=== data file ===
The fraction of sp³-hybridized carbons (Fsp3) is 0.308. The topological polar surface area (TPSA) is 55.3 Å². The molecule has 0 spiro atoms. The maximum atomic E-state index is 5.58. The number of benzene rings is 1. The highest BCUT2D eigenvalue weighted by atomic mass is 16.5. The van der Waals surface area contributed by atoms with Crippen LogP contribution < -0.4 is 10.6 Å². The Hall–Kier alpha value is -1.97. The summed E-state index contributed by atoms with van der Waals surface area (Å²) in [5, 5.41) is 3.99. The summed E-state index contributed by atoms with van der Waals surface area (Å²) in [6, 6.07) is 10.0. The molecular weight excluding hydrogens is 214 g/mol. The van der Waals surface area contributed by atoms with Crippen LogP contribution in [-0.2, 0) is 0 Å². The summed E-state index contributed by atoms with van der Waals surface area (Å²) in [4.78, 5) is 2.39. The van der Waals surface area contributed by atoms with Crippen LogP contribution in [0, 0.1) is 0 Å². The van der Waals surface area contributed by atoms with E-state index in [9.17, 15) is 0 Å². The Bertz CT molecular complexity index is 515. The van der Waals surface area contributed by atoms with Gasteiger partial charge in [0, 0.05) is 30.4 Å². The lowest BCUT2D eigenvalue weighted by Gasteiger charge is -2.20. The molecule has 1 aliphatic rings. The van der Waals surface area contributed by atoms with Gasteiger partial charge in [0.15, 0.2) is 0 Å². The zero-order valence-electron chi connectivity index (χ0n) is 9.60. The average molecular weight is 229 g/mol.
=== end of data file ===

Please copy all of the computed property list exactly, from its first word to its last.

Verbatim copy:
The fraction of sp³-hybridized carbons (Fsp3) is 0.308. The topological polar surface area (TPSA) is 55.3 Å². The molecule has 0 spiro atoms. The maximum atomic E-state index is 5.58. The number of benzene rings is 1. The highest BCUT2D eigenvalue weighted by atomic mass is 16.5. The van der Waals surface area contributed by atoms with Crippen LogP contribution < -0.4 is 10.6 Å². The Hall–Kier alpha value is -1.97. The summed E-state index contributed by atoms with van der Waals surface area (Å²) in [5, 5.41) is 3.99. The summed E-state index contributed by atoms with van der Waals surface area (Å²) in [6, 6.07) is 10.0. The molecular weight excluding hydrogens is 214 g/mol. The van der Waals surface area contributed by atoms with Crippen LogP contribution in [-0.2, 0) is 0 Å². The summed E-state index contributed by atoms with van der Waals surface area (Å²) in [4.78, 5) is 2.39. The van der Waals surface area contributed by atoms with Crippen LogP contribution in [0, 0.1) is 0 Å². The van der Waals surface area contributed by atoms with E-state index in [9.17, 15) is 0 Å². The Bertz CT molecular complexity index is 515. The van der Waals surface area contributed by atoms with Gasteiger partial charge in [0, 0.05) is 30.4 Å². The lowest BCUT2D eigenvalue weighted by Gasteiger charge is -2.20. The molecule has 1 aliphatic rings. The van der Waals surface area contributed by atoms with Gasteiger partial charge in [0.15, 0.2) is 0 Å². The zero-order valence-electron chi connectivity index (χ0n) is 9.60. The average molecular weight is 229 g/mol.